It was a payback the OBM learned by trial and error, but we were never caught. We were challenged, but we never were told “Look, we know you cheat, just stay away from the board.” This was probably because it was more of a thrill when we were pushing the planchette. It became almost addictive to some of our victims. Those most afraid were often the first to demand to ask the board questions.
Eventually we all went to college or moved away from home. I assumed all my friends that had believed figured out it was a scam. Surely no one could believe in the power of a board as a true adult. I never thought that many of them would grow up and soon be bringing their own children to churches much like the ones they attended. These same churches still teach fear, including fear of that simple board.
A recent check in with a few found that while most laugh about the experiences, a few high school friends have informed me “I will never let my children play with one of those demon boards.” When I pointed out a group of us had been guilty of cheating, I was surprised when the response often was “Oh no, the board knew things no one could know!”. Even after all these years, a they still believe! I felt a bit like the Fox sisters, who by cheating founded the modern spiritualist movement. When they confessed to cheating weren’t believed by the most devout followers. The victims of the OBM still want to believe. Why? Because if the board does have powers, then it confirms what they hear from the pulpit every Sunday.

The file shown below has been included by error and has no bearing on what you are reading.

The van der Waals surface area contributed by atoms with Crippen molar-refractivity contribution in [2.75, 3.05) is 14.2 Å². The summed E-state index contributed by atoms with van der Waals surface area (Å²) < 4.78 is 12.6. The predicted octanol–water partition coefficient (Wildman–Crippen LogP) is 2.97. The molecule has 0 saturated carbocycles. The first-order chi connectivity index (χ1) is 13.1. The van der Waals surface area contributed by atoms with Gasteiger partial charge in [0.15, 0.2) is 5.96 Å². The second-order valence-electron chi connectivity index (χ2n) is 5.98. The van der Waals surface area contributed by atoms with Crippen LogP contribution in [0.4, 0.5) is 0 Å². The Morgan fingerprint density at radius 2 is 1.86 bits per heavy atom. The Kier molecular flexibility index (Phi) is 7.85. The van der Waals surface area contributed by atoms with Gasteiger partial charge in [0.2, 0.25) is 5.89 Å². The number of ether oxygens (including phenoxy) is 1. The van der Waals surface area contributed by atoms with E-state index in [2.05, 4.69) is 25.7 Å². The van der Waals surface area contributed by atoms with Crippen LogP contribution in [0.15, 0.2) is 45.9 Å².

Instead of creating skeptics, the OBM simply created more fervent believers. While it was great fun, it would have been better just to let the board be boring.
- Conceptual Ouija Board Rug And Coffee Table (geekologie.com)
- The Strange History of the Ouija Board (sorendreier.com)
- Ouija Boards and the Ideomotor Effect (needscaffeine.wordpress.com)
- Ouija ghosts or muscles: how does it work? (ouijaboardstories.wordpress.com)
- Spooky Sunday ~ Ouija Boards (authorariellamoon.wordpress.com)